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Baker's Dozen

Bon Appétit: James Acaster's Favourite Albums
Emma Garland , February 9th, 2022 10:36

From the tiny emo scene of noughties Kettering to a love of underground hip-hop and the undying appeal of a cult classic, comedian James Acaster takes Emma Garland through the albums that have defined his life


The Get Up Kids – Something To Write Home About

I got into the more poppy and indie rock sides of emo when I was in my late teens, which is the perfect age for this album. I was in bands with this guy called Graham so we would often share music with each other, and I bought it coincidentally around the same time as him. His version had bonus tracks and mine didn’t, so he thought his was better. I disagree.

This is a very special album to me, and it’s an album I haven't had the chance to talk about much. I always prioritise talking about Nevermind or Graceland or something, but I don't want to do that here. There’s a real open heartedness about Something To Write Home About… I got given a graphic novel for Christmas called Blankets, and I enjoyed it, but I know I would have liked it so much more in my late teens because I was exactly like the person in the book. I think [the book] is deliberately meant to make you cringe a bit, but because I discovered The Get Up Kids at that age it’ll never feel cringe to me now. I'm still amazed at how much I love this album.

There's a lot of other stuff I got into around that time that I do feel cringey about that I wouldn’t be able to go back to, because it’s too on the nose with its emotive and earnest lyrics. But there’s a few albums that I still think are amazing – Something To Write Home About, Clarity by Jimmy Eat World, and… maybe that’s it? And mainly it’s because I think they nailed that particular sound in a way that they've not even managed to do since. It's just something that, for my personal taste, never makes me go, ‘Oh that's a bit too cheesy’ or ‘That’s very of the time and it hasn’t aged well’. There’s the inventiveness mixed with the melodic side of it, and that blends really perfectly. I think the lyrics about being that age are really spot on. Also, I was a drummer at the time, and the drummer of The Get Up Kids is awesome on this album. He’s really expressive. He uses drums as a melodic instrument and that was really exciting all the way through.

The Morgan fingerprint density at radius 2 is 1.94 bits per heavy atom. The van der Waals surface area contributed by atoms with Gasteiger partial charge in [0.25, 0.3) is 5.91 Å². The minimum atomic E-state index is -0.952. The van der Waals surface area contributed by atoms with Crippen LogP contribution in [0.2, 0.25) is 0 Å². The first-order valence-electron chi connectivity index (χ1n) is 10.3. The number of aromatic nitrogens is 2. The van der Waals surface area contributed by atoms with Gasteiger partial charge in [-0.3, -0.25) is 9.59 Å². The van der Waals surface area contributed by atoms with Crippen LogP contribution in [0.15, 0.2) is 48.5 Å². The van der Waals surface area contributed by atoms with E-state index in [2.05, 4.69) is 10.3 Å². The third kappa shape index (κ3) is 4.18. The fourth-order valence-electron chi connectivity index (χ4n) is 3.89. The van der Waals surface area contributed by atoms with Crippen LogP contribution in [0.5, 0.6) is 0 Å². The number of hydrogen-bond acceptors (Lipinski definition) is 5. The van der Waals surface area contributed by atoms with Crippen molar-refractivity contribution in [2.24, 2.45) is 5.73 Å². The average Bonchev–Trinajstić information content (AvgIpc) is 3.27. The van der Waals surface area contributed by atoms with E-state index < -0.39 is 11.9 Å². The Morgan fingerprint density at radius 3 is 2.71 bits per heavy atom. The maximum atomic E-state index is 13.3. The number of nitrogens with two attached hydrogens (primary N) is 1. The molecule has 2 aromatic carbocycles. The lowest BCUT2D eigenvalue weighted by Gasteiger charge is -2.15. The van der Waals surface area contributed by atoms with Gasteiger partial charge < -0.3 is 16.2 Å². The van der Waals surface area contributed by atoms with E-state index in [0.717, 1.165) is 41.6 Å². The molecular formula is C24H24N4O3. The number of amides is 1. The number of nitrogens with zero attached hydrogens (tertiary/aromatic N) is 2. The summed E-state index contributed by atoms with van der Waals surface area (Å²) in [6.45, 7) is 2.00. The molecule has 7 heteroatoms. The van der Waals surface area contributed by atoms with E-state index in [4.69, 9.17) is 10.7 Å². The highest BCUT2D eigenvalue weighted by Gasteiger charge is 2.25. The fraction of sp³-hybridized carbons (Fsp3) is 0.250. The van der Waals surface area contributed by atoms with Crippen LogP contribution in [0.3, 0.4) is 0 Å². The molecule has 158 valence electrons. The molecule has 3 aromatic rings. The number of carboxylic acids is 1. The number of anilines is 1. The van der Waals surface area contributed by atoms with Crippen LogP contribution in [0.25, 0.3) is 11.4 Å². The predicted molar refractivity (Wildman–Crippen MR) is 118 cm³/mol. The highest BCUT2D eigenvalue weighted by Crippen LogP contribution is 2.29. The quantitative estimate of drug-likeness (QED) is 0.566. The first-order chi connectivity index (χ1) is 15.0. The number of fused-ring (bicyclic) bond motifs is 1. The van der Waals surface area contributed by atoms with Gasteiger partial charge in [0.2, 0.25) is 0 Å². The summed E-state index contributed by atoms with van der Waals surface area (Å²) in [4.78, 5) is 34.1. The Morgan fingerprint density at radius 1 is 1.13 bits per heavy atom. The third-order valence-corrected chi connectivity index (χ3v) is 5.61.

It’s probably not my favourite anymore, but the final song on this album, ‘I’ll Catch You’, is so vulnerable and earnest. Being in my late teens and hating most people who were my age but really being drawn to the people who liked to talk about their feelings a bit more, emo was quite a brief phase but a really intense one that I went through musically, where it was like ‘Oh, I’m allowed to be vulnerable, and I’m allowed to talk about my feelings, and that’s cool.’ The Get Up Kids are the band that still stand out from all that, for sure.

Was there much of an emo scene in Kettering when you were a teenager?

Not really. There was a guy, I can't remember what his name was. Stewart something. He formed an emo band called Alias 12 and had the proper fringe that went down across his face. And there was another band called Forever Until October, who were obviously an emo band. They were great, they supported Hundred Reasons on tour for a bit, so that was quite exciting for Kettering. I kind of got to know them at the pub and I remember seeing them for the first time and thinking they were incredible. They did all these time signature changes, had a singer who was a proper singer. And afterwards they were saying how bad the gig had been, and I remember thinking, ‘Man, I really want to get to the point one day where I can do a gig that everyone in the room thinks is amazing even though I think it’s shit.’ And now I’ve built a career off thinking every single thing I do is shit, which actually doesn’t feel that great.